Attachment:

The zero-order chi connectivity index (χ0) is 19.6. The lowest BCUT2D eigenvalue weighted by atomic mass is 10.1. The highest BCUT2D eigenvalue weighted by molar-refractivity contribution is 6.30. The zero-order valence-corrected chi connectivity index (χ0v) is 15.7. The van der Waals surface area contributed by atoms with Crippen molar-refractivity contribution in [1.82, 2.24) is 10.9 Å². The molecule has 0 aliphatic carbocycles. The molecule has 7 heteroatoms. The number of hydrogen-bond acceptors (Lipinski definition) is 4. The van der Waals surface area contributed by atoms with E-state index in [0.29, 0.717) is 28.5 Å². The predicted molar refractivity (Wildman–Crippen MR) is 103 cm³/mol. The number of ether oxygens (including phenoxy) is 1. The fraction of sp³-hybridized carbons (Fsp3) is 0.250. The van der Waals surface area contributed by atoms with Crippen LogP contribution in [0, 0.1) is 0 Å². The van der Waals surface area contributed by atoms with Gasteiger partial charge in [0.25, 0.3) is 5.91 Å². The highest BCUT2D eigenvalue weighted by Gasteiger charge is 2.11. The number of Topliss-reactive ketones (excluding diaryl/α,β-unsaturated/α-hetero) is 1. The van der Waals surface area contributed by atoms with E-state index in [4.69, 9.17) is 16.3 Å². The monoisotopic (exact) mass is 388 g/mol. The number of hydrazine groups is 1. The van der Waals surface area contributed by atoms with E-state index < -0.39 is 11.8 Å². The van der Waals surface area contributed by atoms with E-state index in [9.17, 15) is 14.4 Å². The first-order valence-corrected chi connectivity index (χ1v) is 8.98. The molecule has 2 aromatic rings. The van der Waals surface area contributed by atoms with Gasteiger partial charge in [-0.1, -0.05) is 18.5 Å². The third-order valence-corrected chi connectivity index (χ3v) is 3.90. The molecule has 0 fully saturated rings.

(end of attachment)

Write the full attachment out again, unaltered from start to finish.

The zero-order chi connectivity index (χ0) is 19.6. The lowest BCUT2D eigenvalue weighted by atomic mass is 10.1. The highest BCUT2D eigenvalue weighted by molar-refractivity contribution is 6.30. The zero-order valence-corrected chi connectivity index (χ0v) is 15.7. The van der Waals surface area contributed by atoms with Crippen molar-refractivity contribution in [1.82, 2.24) is 10.9 Å². The molecule has 0 aliphatic carbocycles. The molecule has 7 heteroatoms. The number of hydrogen-bond acceptors (Lipinski definition) is 4. The van der Waals surface area contributed by atoms with E-state index in [0.29, 0.717) is 28.5 Å². The predicted molar refractivity (Wildman–Crippen MR) is 103 cm³/mol. The number of ether oxygens (including phenoxy) is 1. The fraction of sp³-hybridized carbons (Fsp3) is 0.250. The van der Waals surface area contributed by atoms with Crippen LogP contribution in [0, 0.1) is 0 Å². The van der Waals surface area contributed by atoms with Gasteiger partial charge in [0.25, 0.3) is 5.91 Å². The highest BCUT2D eigenvalue weighted by Gasteiger charge is 2.11. The number of Topliss-reactive ketones (excluding diaryl/α,β-unsaturated/α-hetero) is 1. The van der Waals surface area contributed by atoms with E-state index in [4.69, 9.17) is 16.3 Å². The monoisotopic (exact) mass is 388 g/mol. The number of hydrazine groups is 1. The van der Waals surface area contributed by atoms with E-state index < -0.39 is 11.8 Å². The van der Waals surface area contributed by atoms with E-state index in [9.17, 15) is 14.4 Å². The first-order valence-corrected chi connectivity index (χ1v) is 8.98. The molecule has 2 aromatic rings. The van der Waals surface area contributed by atoms with Gasteiger partial charge in [-0.1, -0.05) is 18.5 Å². The third-order valence-corrected chi connectivity index (χ3v) is 3.90. The molecule has 0 fully saturated rings.